RALEIGH, N. C., July 14, 1861.
The troops at Weldon are ordered to be forwarded to-morrow and to be followed as fast as transportation can be provided.
HENRY T. CLARK.
LUNEY'S CREEK, July 14, 1861.
THOMAS MOSLIN, Esq.:
DEAR SIR: I herewith send a dispatch from Colonel Johnson of the Northwest Army. The messenger states that they want all the troops that can be had. You will see from the dispatch that our men have been routed by the enemy. General Garnett and Colonel Heck are coming through the mountains by way of Tucker County and via Greenland here. They wish some troops sent to pilot them through the mountain. The Northern troops are making their way over the Staunton and Parkersburg road to Staunton. Eight thousand strong now at Huttonsville. General Garnett wants to get through to Monterey with all the additional troops that can be had to stop them at Monterey.
W. J. McNEMA.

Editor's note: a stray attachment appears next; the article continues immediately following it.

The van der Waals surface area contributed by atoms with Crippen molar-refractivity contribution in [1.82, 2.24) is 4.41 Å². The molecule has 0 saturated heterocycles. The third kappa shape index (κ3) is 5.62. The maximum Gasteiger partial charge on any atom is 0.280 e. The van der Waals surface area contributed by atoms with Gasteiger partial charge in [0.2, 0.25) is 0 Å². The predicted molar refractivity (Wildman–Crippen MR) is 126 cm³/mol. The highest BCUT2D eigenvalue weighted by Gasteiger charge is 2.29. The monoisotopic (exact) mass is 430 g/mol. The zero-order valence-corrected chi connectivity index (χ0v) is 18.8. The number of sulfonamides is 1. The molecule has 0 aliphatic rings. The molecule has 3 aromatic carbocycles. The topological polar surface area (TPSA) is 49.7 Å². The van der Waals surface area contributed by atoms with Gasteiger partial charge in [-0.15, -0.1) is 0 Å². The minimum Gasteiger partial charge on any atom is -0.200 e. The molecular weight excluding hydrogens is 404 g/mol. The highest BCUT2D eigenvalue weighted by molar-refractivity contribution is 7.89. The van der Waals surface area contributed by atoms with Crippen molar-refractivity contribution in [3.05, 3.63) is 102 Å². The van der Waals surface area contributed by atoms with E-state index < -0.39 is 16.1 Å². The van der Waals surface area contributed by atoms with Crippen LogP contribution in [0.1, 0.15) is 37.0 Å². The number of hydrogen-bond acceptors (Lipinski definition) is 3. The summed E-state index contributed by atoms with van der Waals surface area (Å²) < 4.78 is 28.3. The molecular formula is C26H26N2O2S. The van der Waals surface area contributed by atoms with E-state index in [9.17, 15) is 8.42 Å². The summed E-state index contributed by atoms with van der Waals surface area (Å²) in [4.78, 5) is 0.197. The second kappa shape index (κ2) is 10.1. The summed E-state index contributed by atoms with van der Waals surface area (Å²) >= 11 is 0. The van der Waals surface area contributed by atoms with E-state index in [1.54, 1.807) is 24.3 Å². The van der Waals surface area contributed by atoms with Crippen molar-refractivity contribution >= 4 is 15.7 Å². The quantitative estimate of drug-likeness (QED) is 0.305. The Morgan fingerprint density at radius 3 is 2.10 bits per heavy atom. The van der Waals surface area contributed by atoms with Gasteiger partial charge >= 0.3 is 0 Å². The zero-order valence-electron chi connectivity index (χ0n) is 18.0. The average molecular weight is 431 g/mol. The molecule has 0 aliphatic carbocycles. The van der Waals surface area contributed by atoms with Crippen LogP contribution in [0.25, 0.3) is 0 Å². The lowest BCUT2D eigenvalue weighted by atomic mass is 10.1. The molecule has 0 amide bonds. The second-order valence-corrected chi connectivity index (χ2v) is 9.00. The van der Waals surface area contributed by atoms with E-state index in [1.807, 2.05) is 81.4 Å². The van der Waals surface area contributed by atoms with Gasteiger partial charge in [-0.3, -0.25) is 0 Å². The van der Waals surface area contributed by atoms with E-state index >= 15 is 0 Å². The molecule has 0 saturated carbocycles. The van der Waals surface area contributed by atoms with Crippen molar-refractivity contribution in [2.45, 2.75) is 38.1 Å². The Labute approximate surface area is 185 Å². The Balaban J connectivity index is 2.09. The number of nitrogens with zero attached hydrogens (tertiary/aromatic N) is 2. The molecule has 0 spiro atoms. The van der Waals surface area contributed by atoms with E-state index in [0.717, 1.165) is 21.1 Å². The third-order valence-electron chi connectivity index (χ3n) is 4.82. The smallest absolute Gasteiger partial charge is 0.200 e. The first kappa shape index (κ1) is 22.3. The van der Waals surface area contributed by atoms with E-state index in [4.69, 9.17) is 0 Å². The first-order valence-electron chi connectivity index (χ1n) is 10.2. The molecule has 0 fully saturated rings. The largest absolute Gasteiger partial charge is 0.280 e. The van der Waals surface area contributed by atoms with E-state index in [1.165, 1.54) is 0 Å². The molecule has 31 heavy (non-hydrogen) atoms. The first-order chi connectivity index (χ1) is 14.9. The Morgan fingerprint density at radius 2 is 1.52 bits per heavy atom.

You had better send a dispatch to Colonel McDonald immediately for as many men as can be had.
NEAR YEAGER'S, TOP OF MOUNTAIN,
July 13, 1861-10 a. m.
I shall effect a junction with Colonel Scott about 1 p. m. to-day. He has retreated to Greenbrier River at the foot of this mountain. The enemy can get in my rear by Huntersville and Monterey, and by Pendleton to Herron's.
Colonel Georgia Regiment.
Written on note of W. C. Scott, of which we can read part, as follows: Please hasten on by forced marches or the enemy may be too hard for me single handed.
W. C. SCOTT,
Colonel of Forty-fourth Regiment Virginia Volunteers.
Hand this to General Garnett.
W. W. FREMING.
BALDWIN, FLA., July 15, 1861.
The Second Regiment Florida Volunteers, 927 strong, has just left for Richmond per rail via Savannah and Weldon. Will arrive on the 19th or 20th.
M. S. PERRY.